I am about to start working through releasing packages provided under the ROS-Industrial Consortium GitHub Organization, but one repository in particular depends on package versions that are not release on 20.04 like FCL 0.6.0 and Bullet built with double precision. What is the recommend approach for releasing ROS packages that depend on a custom version?
It looks like this may be a good approach. They have release the latest version of FCL and I could do the same for bullet.
Isn’t that dangerous? Users can have their own code in the workspace that counts with FCL 0.5… If you pull in FCL 0.6 from your project, they wouldn’t be very happy… I guess there are two correct ways - “backport” your packages to work with the released versions (not always possible), or static linking. But never export the non-released dependencies to be visible outside your package (I hope they are build-only dependencies, because if they’re build-export dependecies, it seems pretty much impossible).
I don’t necessarily think it dangerous. Several widely used packages like vtk, llvm and others release their packages in versioned namespaces. As you pointed out if you build a package that links against two different versions of the library this will cause weird runtime failures, but CMake during the linking stage will produce warnings letting you know that it has found two of the same libraries which should not be ignored.
I believe I may be able to get away with static linking but not sure how to go about accomplishing this during the ROS release process. Currently these dependencies are included leveraging CMake’s
ExternalProject_Add. Does any one know if this will cause issues during release process?
Hey, is the “particular” repository you are using as an example public? Could you give us a link? It’s always easier to have something specific to talk about
Static linking: Well, if you link the entire third-party library statically into your targets and you only have executable targets, everything should be bullet-proof. Whether you build the third-party stuff using
ExternalProject or some other magic should not matter. The release process just takes the produced binaries and puts them into distro packages.
If you export libraries that are statically linked against your custom library, you might encounter problems when other packages link to it. You are right, versioned namespaces should mitigate these problems, but few libraries have those…
To start off at the top level response. In general you should not override or replace system dependencies from the distribution. This is part of the software engineering process of maintaining the distribution that all developers can rely on specific versions of software to be available and remain consistent withing the distribution. If you need newer versions of underlying libraries the you should either target newer versions with the minimum version available or if that’s not available help and encourage the upstream process to move forward to at least your minimum version for the next release of the distribution.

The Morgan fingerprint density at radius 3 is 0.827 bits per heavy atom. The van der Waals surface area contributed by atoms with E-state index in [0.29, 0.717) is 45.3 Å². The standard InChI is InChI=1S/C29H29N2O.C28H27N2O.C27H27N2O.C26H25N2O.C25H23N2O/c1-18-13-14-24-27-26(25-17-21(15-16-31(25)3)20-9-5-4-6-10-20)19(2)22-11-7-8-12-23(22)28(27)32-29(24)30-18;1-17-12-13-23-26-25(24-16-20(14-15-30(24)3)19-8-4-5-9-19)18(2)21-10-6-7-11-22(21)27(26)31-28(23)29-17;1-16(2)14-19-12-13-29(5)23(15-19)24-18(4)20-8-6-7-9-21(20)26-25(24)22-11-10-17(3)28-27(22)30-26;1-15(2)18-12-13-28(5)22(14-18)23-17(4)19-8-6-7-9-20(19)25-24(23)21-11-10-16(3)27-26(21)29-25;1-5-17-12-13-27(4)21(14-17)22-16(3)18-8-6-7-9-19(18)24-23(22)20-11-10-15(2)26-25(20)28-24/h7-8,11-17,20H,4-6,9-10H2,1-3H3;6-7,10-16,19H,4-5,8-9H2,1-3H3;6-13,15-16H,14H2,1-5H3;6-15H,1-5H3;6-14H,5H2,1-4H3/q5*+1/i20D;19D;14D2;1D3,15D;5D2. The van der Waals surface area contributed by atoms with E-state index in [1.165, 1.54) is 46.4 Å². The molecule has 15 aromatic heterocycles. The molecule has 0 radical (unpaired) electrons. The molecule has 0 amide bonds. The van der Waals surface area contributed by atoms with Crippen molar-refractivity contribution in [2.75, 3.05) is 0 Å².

Obviously this is a slow process and doesn’t fix things immediately for a short term there are workarounds, however if you want to release packages which build on the workarounds you must make sure not to break other users who are expecting the system version.
To release an overlay it must:
- Install side by side with the system one, with a different name.
- Not cause compile errors for any packages including downstream ones
- Not cause linking errors or crashes at runtime for yours or any downstream packages, including ones that use the system version.
The release pipeline will only catch the first issue automatically. Manual review is required for the latter two. But in general if you want to do this without being disruptive you need to adjust paths to avoid installation collisions. Change all namespaces to avoid symbol collisions. And change header paths to not collide with the system ones if you export the include directories.
Embedding a copy inside your package, potentially a statically linking a version into your executables is also a potential way to do it as well. It’s going to require a non-trivial amount of engineering and modifications to make this possible and most people decide it’s not worth it.
In many situations a common approach for this is to not actually release it onto the public distro and distribute it separately through a side channel. This will allow people to opt into the potentially disruptive change. An example of this is Ubuntu’s PPAs or just instructions for end users to compile from source.